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Seneca Creek Aqueduct
Mile 23 - Seneca Creek winds through Montgomery County and empties into the Potomac here. It originally had three arches, the repaired remains of the third can be seen on the right. The parking lot, boat launch and park here are very busy. It is accessible off River Road via Riley's Lock Road, named after the last lock keeper on the canal.
Dam 2 forms a still water here which is why you often see Jet Ski's out on the waters on a sunny weekend afternoon.
A nearby plaque reads:
Canal engineers built aqueducts to bridge canal boats over rivers and large streams such as Seneca Creek. Eleven aqueducts were needed between here and the canal's western terminus at Cumberland, Maryland; all required skilled quarrymen and stonemasons, and large outlays of scarce capital.
Seneca Aqueduct opened to traffic in 1833, and along with through-boats from the west, carried a substantial local traffic in lime, grain, fertilizer and sandstone to and from farms and industries around Seneca. Made of red sandstone from nearby bluffs, it has long been one of the most admired canal structures.
Freshlets and flooding on Seneca Creek have always caused problems, and finally in September, 1971, almost 50 years after the canal closed, a violent local flood swept away one of the arches.
The last locktender at Seneca was Johnny Riley, whose former lock and lockhouse are at the east end of the aqueduct. "I don't care what hour of the night it was," recalled a former boatman, "any hour of the night you boat to his lock and holler...there was his lantern waving you ahead."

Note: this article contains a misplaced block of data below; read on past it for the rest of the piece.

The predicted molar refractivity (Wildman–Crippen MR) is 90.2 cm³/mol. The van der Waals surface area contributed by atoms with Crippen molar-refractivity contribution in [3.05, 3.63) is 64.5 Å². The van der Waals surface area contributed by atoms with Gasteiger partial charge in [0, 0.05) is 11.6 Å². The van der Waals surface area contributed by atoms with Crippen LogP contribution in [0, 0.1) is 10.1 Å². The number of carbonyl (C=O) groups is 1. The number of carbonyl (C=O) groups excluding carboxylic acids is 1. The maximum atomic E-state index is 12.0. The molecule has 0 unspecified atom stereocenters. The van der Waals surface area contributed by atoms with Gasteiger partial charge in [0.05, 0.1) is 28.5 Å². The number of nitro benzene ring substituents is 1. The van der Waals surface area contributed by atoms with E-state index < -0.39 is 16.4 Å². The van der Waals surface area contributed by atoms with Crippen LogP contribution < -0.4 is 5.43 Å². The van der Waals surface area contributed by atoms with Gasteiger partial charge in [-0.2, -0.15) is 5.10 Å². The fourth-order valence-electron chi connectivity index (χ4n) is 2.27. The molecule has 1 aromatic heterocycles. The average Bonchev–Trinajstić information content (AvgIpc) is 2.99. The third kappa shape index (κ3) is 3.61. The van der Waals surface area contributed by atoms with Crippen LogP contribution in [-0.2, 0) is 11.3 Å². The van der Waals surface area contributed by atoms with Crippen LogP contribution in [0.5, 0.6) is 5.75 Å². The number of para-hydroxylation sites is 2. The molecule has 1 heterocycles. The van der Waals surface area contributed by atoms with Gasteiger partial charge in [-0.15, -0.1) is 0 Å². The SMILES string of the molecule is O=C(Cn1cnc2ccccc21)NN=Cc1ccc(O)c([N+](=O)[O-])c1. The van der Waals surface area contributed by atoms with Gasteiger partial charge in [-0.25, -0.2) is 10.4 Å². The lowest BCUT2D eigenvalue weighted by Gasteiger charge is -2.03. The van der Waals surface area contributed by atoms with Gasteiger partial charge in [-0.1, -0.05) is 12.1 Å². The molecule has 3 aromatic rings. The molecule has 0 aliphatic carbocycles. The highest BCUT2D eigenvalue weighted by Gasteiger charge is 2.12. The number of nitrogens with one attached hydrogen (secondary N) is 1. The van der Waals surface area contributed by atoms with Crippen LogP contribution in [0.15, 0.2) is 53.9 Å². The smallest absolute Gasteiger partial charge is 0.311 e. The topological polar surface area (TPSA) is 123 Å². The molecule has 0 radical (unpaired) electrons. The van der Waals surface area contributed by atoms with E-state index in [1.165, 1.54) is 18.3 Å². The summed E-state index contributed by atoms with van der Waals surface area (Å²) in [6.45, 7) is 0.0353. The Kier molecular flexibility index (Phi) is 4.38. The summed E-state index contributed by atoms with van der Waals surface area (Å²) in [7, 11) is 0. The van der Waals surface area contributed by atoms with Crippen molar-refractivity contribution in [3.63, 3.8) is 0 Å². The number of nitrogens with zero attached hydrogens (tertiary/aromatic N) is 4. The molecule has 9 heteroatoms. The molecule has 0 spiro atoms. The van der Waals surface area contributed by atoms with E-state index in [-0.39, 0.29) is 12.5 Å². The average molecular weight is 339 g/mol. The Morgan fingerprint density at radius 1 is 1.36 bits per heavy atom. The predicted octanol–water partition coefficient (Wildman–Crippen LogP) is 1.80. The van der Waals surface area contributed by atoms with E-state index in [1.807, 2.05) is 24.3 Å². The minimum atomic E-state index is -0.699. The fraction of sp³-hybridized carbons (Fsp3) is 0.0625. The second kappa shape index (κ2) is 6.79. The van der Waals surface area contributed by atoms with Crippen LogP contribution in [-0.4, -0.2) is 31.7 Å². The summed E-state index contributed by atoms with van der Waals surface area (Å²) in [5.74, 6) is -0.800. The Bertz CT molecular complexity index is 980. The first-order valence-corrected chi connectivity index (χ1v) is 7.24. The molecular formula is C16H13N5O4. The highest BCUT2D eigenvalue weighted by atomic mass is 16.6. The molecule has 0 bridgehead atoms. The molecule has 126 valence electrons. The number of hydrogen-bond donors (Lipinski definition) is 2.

A description of the Seneca area from Towns Along the Towpath.
If you need to stop for some refreshments, try visiting Poole's General Store. You can reach it by hiking 0.7 miles to River Road, it's just on the other side of the road, directly across from Tschiffely Mill Road. It has an historic plaque that reads as follows:
In 1900, Frederick Allnut purchased the 1855 Darby House and 1 1/2 acres of land from William Tschiffely who had recently acquired the property along with the nearby mill. Allnut, who had been running a store next to the canal for several years, built this store facing River Road in 1901. Upon the death of Frederick Allnut in 1915, the store and house passed to his widow, Ada Allnut, then in 1927 to Guy and Hilda Allnut. The store was sold to Raymond Poole in 1965 and became known as Poole's General Store. It is the oldest general store in Montgomery County in continuous operation.
Mile 23 - This is a very well preserved lock house, the last one to operate on the canal. A lot of the lock houses are either locked up, in ruins or long gone, so this one is well worth seeing.
This aqueduct is unusual in that it is combined with Lock 24.
The repair of the missing arch consists of large metal beams spanning the area where bricks used to be. I see a lot of people climbing onto these beams or fishing from them.
There's a lot to see here, so here's a mini map of the area with all the attractions marked. If you're looking for a quickie hike, you can start from the parking lot, cross the bridge over to the Stone Cutting Mill, walk up Tschiffely Mill Road to the General Store and head back down to the parking lot. It's 7/10 of a mile between the parking lot and River Road. From there you can walk to Violette's Lock or as far as you wish along the canal.